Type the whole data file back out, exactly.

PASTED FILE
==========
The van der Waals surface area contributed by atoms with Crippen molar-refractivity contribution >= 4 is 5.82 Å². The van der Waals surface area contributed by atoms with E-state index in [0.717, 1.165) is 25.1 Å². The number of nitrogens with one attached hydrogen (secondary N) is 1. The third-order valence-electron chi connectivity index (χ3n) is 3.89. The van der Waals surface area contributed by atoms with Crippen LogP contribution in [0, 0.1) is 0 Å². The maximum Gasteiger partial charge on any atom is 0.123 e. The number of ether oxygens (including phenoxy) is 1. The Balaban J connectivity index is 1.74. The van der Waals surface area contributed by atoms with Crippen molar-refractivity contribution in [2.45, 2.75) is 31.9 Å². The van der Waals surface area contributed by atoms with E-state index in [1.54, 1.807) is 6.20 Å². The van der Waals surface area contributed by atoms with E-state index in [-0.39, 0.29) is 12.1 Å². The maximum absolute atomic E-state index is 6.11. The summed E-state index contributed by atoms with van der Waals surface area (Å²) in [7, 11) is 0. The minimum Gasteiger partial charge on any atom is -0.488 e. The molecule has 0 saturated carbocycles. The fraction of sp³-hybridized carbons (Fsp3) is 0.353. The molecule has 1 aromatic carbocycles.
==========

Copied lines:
The van der Waals surface area contributed by atoms with Crippen molar-refractivity contribution >= 4 is 5.82 Å². The van der Waals surface area contributed by atoms with E-state index in [0.717, 1.165) is 25.1 Å². The number of nitrogens with one attached hydrogen (secondary N) is 1. The third-order valence-electron chi connectivity index (χ3n) is 3.89. The van der Waals surface area contributed by atoms with Crippen LogP contribution in [0, 0.1) is 0 Å². The maximum Gasteiger partial charge on any atom is 0.123 e. The number of ether oxygens (including phenoxy) is 1. The Balaban J connectivity index is 1.74. The van der Waals surface area contributed by atoms with Crippen molar-refractivity contribution in [2.45, 2.75) is 31.9 Å². The van der Waals surface area contributed by atoms with E-state index in [1.54, 1.807) is 6.20 Å². The van der Waals surface area contributed by atoms with E-state index in [-0.39, 0.29) is 12.1 Å². The maximum absolute atomic E-state index is 6.11. The summed E-state index contributed by atoms with van der Waals surface area (Å²) in [7, 11) is 0. The minimum Gasteiger partial charge on any atom is -0.488 e. The molecule has 0 saturated carbocycles. The fraction of sp³-hybridized carbons (Fsp3) is 0.353. The molecule has 1 aromatic carbocycles.